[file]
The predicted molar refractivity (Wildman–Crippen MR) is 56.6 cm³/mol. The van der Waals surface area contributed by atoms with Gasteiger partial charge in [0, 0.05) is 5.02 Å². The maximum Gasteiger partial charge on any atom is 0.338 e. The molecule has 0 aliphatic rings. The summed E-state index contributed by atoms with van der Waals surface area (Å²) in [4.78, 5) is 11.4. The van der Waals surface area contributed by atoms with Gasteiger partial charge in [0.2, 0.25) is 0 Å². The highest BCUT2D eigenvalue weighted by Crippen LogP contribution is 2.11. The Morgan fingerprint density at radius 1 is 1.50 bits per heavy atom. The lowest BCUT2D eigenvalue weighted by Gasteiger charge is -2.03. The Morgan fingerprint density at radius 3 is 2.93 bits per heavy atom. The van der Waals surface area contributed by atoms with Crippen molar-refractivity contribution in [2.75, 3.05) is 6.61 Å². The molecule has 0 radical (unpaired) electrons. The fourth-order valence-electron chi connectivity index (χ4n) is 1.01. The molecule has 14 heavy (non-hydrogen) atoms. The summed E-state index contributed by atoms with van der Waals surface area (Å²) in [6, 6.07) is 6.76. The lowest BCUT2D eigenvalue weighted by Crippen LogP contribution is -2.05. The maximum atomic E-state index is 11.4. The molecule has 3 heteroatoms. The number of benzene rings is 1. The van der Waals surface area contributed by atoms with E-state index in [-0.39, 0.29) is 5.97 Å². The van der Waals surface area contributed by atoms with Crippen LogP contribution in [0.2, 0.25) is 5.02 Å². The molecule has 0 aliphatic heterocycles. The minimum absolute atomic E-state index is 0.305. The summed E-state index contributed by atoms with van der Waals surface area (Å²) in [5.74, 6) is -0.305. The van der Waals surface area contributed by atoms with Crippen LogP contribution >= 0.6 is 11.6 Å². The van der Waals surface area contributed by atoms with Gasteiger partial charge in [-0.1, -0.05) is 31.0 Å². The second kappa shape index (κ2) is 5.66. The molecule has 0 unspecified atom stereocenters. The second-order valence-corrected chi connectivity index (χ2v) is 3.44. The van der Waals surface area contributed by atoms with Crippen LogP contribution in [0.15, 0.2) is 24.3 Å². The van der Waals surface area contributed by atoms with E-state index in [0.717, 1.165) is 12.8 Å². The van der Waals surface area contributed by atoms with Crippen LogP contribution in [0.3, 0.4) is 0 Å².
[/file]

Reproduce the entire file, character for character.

The predicted molar refractivity (Wildman–Crippen MR) is 56.6 cm³/mol. The van der Waals surface area contributed by atoms with Gasteiger partial charge in [0, 0.05) is 5.02 Å². The maximum Gasteiger partial charge on any atom is 0.338 e. The molecule has 0 aliphatic rings. The summed E-state index contributed by atoms with van der Waals surface area (Å²) in [4.78, 5) is 11.4. The van der Waals surface area contributed by atoms with Gasteiger partial charge in [0.2, 0.25) is 0 Å². The highest BCUT2D eigenvalue weighted by Crippen LogP contribution is 2.11. The Morgan fingerprint density at radius 1 is 1.50 bits per heavy atom. The lowest BCUT2D eigenvalue weighted by Gasteiger charge is -2.03. The Morgan fingerprint density at radius 3 is 2.93 bits per heavy atom. The van der Waals surface area contributed by atoms with Crippen molar-refractivity contribution in [2.75, 3.05) is 6.61 Å². The molecule has 0 radical (unpaired) electrons. The fourth-order valence-electron chi connectivity index (χ4n) is 1.01. The molecule has 14 heavy (non-hydrogen) atoms. The summed E-state index contributed by atoms with van der Waals surface area (Å²) in [6, 6.07) is 6.76. The lowest BCUT2D eigenvalue weighted by Crippen LogP contribution is -2.05. The maximum atomic E-state index is 11.4. The molecule has 3 heteroatoms. The number of benzene rings is 1. The van der Waals surface area contributed by atoms with E-state index in [-0.39, 0.29) is 5.97 Å². The van der Waals surface area contributed by atoms with Crippen LogP contribution in [0.2, 0.25) is 5.02 Å². The molecule has 0 aliphatic heterocycles. The minimum absolute atomic E-state index is 0.305. The summed E-state index contributed by atoms with van der Waals surface area (Å²) in [5.74, 6) is -0.305. The van der Waals surface area contributed by atoms with Crippen LogP contribution >= 0.6 is 11.6 Å². The van der Waals surface area contributed by atoms with Gasteiger partial charge in [-0.1, -0.05) is 31.0 Å². The second kappa shape index (κ2) is 5.66. The molecule has 0 unspecified atom stereocenters. The second-order valence-corrected chi connectivity index (χ2v) is 3.44. The van der Waals surface area contributed by atoms with Crippen LogP contribution in [0.15, 0.2) is 24.3 Å². The van der Waals surface area contributed by atoms with E-state index in [0.717, 1.165) is 12.8 Å². The van der Waals surface area contributed by atoms with Crippen LogP contribution in [0.3, 0.4) is 0 Å².